5 Most Important Grammar Rules in the Spanish Language
Grammar poses an integral part of the Spanish language. Mastering this language’s grammar would give you a deeper insight into Spanish. Here are a few grammar rules in the Spanish language that would be extremely helpful to you if you are learning Spanish.
A sentence formation structure is very flexible in the Spanish language. There are different ways through which you can form a sentence. You can interchange the subject and verb of a sentence and add an upright question mark at the end and reverse one at the beginning, e.g. , Es laura ballerina? (Is Laura a dancer?).
You can also add a question tag at the end of the college. For instance, Estuvistefueraayer. ¿No eras tú? (You were out yesterday. Weren’t you?
Now here comes the change! Spanish nouns can either be masculine or feminine. For instance, “la Isla” or “the island” is feminine. All the nouns are preceded by an article that changes according to gender.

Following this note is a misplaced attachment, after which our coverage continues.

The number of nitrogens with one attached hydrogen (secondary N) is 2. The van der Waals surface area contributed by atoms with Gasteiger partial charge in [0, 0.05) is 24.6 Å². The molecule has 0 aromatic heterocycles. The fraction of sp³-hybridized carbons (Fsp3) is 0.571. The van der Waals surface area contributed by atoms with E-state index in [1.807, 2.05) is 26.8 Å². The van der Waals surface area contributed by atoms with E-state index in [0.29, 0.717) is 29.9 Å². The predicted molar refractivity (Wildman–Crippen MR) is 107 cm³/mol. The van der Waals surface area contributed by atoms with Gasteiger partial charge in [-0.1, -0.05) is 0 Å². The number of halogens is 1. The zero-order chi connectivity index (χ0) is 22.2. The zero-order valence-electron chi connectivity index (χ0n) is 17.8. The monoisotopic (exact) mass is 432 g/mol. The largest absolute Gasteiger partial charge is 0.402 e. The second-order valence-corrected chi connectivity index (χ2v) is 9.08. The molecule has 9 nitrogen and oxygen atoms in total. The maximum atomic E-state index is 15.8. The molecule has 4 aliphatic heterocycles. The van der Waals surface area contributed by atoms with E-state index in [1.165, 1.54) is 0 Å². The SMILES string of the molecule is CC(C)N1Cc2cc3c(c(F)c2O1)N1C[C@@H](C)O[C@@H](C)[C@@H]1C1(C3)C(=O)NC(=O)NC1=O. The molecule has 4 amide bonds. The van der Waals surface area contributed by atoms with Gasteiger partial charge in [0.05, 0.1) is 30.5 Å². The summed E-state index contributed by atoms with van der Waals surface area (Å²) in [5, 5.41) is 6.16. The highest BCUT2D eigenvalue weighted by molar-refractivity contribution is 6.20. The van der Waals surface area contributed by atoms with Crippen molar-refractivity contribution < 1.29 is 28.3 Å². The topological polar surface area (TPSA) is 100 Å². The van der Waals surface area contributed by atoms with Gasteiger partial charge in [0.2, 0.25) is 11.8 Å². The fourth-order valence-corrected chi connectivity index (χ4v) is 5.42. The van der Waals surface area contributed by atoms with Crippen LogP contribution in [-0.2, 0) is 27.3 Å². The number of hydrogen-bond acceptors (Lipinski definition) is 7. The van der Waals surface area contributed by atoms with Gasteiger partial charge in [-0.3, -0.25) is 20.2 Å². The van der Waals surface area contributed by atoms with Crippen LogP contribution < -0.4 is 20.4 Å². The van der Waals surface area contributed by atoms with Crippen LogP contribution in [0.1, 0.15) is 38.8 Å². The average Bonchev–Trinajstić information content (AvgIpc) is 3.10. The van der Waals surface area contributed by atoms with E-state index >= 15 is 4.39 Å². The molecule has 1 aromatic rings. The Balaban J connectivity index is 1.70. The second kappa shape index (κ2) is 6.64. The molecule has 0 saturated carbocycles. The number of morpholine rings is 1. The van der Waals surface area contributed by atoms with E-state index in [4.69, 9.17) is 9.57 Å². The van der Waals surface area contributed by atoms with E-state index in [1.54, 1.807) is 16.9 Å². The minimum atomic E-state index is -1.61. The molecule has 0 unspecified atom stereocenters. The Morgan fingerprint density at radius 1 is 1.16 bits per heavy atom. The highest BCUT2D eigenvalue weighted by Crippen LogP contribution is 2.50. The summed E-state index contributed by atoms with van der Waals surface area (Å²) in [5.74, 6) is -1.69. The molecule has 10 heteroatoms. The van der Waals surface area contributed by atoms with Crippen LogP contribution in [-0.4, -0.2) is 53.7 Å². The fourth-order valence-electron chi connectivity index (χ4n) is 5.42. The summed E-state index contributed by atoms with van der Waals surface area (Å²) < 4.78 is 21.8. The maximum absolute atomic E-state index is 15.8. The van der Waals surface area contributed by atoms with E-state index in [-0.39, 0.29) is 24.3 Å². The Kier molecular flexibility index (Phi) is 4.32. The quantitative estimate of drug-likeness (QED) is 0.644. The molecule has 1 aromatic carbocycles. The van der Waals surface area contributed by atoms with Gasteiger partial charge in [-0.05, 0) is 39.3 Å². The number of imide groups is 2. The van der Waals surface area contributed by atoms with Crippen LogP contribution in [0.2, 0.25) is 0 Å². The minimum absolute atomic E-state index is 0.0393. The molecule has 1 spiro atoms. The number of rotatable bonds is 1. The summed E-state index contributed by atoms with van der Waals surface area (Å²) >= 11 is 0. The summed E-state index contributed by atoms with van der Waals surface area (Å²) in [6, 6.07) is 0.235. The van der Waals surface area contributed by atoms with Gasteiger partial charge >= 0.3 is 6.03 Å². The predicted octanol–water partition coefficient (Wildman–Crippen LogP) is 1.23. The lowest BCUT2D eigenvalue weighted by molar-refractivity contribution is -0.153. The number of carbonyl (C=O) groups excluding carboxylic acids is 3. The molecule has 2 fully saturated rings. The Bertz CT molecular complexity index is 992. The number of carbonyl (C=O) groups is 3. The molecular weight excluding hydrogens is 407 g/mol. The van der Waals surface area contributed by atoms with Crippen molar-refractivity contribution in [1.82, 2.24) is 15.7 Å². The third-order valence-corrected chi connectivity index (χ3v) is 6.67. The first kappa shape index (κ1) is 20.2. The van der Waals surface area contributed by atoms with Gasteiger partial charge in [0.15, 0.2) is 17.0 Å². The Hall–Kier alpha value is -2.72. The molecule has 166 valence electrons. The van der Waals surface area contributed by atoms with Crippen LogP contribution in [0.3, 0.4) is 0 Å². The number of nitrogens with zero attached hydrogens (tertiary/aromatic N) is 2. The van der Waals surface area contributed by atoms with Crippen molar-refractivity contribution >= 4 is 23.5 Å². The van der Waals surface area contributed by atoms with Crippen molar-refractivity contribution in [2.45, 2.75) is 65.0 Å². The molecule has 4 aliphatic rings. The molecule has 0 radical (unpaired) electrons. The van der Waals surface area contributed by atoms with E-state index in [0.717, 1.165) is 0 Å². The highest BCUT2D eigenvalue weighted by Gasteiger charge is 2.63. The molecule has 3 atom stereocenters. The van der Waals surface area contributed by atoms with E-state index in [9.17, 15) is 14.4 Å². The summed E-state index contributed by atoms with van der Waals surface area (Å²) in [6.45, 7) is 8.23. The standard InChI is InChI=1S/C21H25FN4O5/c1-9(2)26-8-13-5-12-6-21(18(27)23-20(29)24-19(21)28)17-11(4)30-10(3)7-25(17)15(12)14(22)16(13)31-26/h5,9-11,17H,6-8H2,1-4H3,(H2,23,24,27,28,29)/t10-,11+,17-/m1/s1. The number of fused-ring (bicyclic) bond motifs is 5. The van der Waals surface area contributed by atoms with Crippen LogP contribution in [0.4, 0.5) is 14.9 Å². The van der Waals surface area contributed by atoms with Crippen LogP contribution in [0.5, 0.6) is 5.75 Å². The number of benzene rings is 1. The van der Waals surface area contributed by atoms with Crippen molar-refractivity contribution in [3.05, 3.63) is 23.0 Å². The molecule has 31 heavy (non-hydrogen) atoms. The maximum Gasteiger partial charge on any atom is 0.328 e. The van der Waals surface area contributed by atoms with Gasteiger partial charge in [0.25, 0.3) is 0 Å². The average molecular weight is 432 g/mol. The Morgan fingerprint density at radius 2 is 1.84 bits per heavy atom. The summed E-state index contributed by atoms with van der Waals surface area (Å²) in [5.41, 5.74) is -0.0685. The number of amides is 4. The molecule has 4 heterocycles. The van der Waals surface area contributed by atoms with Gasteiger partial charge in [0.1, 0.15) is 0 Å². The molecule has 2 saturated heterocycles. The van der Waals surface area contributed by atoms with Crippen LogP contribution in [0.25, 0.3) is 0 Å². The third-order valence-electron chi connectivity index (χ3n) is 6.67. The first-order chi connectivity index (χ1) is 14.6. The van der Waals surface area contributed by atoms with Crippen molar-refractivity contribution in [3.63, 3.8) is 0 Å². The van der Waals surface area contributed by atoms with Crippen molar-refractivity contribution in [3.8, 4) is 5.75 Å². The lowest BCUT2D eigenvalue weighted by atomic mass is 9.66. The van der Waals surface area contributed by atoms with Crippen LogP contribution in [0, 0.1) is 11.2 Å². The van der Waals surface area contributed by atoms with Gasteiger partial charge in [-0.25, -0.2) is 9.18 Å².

In stark contrast to the English adjective rule, Adjectives come after the noun in the Spanish language. If you want to say a “blue shoe” in Spanish, it will become “Zapato Azul” (zapato= shoe, azul= blue). This is one of the most important grammar rules in Spanish; you must get hold of this.
If you wish to change a word from singular to plural form, you will merely need to add an S in most of the cases, unless your word ends with a “Z” or a consonant.
Spanish adverbs are almost as same as English adverbs. You merely need to translate the English sentence, e.g. “please walk slowly” translates “to por favour caminadespacio”.
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